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Frank HAMMER, Plaintiff, v. Lisa HAMMER, Defendant.

Decided: October 09, 2012

Gary Port, Esq., Port & Sava, Garden City, Attorney for Plaintiff. Abrams. Fensterman, Fensterman, Eisman, Formato, Ferrara & Einiger, LLP, Lake Success, Attorney for Defendant.

The motion by the defendant wife (001) for enforcement of a certain Interim Stipulation between the parties dated June 17, 2010, including appointment of the defendant as attorney-in-fact for the purpose of transferring to her title to the marital residence, for consolidation of this action with Lisa Hammer v. Frank Hammer (Nassau County Index no. 202394/11), and for attorney fees, is granted as set forth in this order.

The additional motion by the defendant wife (002) for an order vacating the plaintiff's Notice of Discontinuance of this 2009 action, and for certain stated relief as contemplated in the Interim Stipulation, directing the plaintiff to file and serve a complaint, and for counsel fees, is granted as set forth in this order.

All requests for relief not specifically addressed are denied.

A brief procedural history is in order. This matter was commenced by the filing of a summons with notice in November 2009. In January 2010 the plaintiff served and filed an amended summons with notice. The defendant served and filed a notice of appearance and demand for a complaint that month. On June 17, 2010 the parties entered into the Interim Stipulation, discussed below. In December, 2010 a Preliminary Conference was held before the Court (Brown, J.), resulting in a Preliminary Conference order. In that order, the parties agreed that the issue of grounds for divorce was resolved. After the case was transferred to the undersigned, the case was certified as ready for trial by order issued in June, 2011.

Defendant states that in August, 2011 she commenced her own action because of plaintiff's default under the Interim Stipulation. In September 2011 the defendant moved to enforce the Interim Stipulation in the present 2009 action, as stated above. However, on October 21, 2011 the plaintiff filed and then served the Notice of Discontinuance of the 2009 action, under which the Interim Stipulation had been made. In November, 2011 the defendant moved to vacate the Notice. Numerous consent adjournments of both motions ensued until final submission.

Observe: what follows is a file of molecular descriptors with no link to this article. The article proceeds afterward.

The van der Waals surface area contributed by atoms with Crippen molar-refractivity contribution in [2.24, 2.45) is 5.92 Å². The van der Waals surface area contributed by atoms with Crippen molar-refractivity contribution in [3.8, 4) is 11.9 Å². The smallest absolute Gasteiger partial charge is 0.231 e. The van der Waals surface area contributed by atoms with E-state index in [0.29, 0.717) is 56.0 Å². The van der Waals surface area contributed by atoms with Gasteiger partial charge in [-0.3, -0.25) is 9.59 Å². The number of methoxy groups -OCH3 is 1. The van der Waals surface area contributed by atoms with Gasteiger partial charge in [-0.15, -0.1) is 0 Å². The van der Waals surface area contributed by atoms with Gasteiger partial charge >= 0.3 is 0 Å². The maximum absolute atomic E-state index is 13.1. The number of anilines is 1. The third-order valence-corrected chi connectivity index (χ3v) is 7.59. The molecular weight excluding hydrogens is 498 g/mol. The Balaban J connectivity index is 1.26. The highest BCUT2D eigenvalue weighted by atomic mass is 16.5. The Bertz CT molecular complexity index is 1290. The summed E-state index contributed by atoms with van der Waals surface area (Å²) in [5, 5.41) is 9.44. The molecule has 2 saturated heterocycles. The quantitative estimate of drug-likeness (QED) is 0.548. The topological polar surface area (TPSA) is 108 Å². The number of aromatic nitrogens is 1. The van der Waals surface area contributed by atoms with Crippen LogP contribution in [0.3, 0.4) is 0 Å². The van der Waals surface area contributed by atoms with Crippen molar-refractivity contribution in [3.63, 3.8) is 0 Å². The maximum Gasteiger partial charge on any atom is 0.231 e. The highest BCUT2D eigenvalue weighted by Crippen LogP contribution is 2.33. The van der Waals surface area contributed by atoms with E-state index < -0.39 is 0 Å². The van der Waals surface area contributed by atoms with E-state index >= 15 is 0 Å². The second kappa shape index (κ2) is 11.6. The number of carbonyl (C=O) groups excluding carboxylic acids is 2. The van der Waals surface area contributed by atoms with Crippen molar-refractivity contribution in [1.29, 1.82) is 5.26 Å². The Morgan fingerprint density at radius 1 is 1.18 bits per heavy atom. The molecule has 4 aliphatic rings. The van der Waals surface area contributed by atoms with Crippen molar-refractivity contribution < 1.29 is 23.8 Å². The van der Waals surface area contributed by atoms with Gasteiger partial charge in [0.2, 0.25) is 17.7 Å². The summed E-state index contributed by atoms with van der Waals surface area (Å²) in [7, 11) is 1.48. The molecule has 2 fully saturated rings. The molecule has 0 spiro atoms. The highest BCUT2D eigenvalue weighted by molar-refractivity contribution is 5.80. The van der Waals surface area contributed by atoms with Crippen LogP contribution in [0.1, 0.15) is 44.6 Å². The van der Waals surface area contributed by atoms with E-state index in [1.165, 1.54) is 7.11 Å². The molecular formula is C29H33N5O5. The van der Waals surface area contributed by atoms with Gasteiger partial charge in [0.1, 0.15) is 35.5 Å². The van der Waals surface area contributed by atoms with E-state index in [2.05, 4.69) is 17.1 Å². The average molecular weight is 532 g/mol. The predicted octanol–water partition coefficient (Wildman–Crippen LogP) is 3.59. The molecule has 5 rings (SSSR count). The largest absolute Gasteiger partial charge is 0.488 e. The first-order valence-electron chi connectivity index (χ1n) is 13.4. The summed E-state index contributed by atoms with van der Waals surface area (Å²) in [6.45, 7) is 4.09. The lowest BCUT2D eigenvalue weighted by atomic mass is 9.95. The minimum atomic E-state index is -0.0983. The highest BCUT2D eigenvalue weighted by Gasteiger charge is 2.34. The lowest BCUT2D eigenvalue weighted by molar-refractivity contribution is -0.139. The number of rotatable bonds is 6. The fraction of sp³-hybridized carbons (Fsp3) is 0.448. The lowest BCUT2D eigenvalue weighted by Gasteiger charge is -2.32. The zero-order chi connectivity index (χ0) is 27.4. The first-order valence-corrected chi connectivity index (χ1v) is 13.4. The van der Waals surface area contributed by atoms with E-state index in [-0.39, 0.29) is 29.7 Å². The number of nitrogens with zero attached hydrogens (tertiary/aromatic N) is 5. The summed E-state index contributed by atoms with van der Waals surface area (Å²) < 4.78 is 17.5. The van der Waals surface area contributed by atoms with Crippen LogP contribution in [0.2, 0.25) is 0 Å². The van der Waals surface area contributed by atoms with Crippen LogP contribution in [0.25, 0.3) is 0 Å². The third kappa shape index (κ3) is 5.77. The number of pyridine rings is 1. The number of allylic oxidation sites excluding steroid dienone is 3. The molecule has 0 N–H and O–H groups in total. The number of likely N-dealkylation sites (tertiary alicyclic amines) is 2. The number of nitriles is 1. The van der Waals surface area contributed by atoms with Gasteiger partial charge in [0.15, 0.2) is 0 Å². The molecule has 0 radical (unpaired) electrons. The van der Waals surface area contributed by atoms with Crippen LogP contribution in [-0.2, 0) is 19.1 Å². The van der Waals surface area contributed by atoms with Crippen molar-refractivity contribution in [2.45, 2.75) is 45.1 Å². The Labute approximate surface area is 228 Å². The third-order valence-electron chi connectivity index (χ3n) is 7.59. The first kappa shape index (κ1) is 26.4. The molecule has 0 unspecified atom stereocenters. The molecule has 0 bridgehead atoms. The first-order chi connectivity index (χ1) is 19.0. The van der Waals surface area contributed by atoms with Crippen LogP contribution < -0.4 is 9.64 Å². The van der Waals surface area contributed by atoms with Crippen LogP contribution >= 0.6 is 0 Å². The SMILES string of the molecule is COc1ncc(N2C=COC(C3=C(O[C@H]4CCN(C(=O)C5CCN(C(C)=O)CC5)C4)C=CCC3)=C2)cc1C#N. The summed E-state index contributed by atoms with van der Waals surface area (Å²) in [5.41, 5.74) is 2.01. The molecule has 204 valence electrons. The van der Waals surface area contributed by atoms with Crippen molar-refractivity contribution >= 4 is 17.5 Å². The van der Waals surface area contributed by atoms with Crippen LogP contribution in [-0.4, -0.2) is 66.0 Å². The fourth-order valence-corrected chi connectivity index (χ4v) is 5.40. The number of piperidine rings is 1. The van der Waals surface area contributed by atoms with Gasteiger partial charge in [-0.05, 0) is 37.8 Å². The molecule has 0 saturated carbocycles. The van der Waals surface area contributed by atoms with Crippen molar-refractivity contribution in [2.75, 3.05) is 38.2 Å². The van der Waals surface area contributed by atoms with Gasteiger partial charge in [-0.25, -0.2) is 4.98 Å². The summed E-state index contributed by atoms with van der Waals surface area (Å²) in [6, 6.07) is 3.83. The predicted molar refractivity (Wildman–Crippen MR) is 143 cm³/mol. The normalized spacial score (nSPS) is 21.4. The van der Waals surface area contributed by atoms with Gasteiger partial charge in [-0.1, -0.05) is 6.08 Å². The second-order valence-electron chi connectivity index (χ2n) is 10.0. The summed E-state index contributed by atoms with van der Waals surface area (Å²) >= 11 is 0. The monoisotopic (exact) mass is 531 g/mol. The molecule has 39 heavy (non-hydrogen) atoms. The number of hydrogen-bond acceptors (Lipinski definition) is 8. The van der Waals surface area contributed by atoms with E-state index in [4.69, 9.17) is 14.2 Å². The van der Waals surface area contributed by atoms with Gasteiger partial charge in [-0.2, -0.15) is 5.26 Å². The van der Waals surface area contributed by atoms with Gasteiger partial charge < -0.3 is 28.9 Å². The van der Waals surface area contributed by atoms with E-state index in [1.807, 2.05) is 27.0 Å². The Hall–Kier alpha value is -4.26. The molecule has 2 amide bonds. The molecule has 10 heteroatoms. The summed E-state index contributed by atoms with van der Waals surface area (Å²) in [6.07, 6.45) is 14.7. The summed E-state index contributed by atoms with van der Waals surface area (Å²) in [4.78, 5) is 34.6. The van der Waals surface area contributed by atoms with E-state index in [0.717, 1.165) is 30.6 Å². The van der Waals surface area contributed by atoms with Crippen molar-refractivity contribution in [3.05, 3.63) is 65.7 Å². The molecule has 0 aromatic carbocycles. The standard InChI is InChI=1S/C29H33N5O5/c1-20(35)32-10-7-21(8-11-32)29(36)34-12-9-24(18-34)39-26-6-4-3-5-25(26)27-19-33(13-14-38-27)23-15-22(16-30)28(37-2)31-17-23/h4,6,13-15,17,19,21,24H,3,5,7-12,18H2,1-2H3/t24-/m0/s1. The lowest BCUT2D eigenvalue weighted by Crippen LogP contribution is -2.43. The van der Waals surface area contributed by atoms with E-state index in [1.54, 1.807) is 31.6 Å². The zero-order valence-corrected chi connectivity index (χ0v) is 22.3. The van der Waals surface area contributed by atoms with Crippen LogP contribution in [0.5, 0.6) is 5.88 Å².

Insofar as is relevant here, the Interim Stipulation provides that grounds for divorce were resolved, and that the plaintiff husband would serve a verified complaint on the ground of constructive abandonment of the husband by the wife. The wife waived her time to answer the complaint and agreed to sign an affidavit neither admitting nor denying the allegations set forth in the complaint and consenting to placing the matter on the uncontested matrimonial calendar.

The parties agreed that upon the signing of the Interim Stipulation the mortgage on the marital residence would be satisfied by certain funds originally held in the plaintiff's Vanguard investment account. The plaintiff was to purchase another home, and then transfer title to the marital residence to the defendant wife. The parties agreed that $92,000 would be used to pay off the mortgage, and the plaintiff was to take an additional sum of $56,000 to aid in purchasing another residence. The parties acknowledged that they would determine credits due as a result of the mortgage pay-off and transfer at a later date, “once the parties determine how the remaining assets shall be divided, the amount of which shall be determined by the parties or by a Court of competent jurisdiction.” The Interim Stipulation concludes with a paragraph stating that “The parties agree that all other aspects of the division of property shall be determined upon the completion of certain appraisals and valuations that are in the process of being prepared.” Both parties executed and Affidavit In Lieu of Oral Allocution in support of the Interim Stipulation.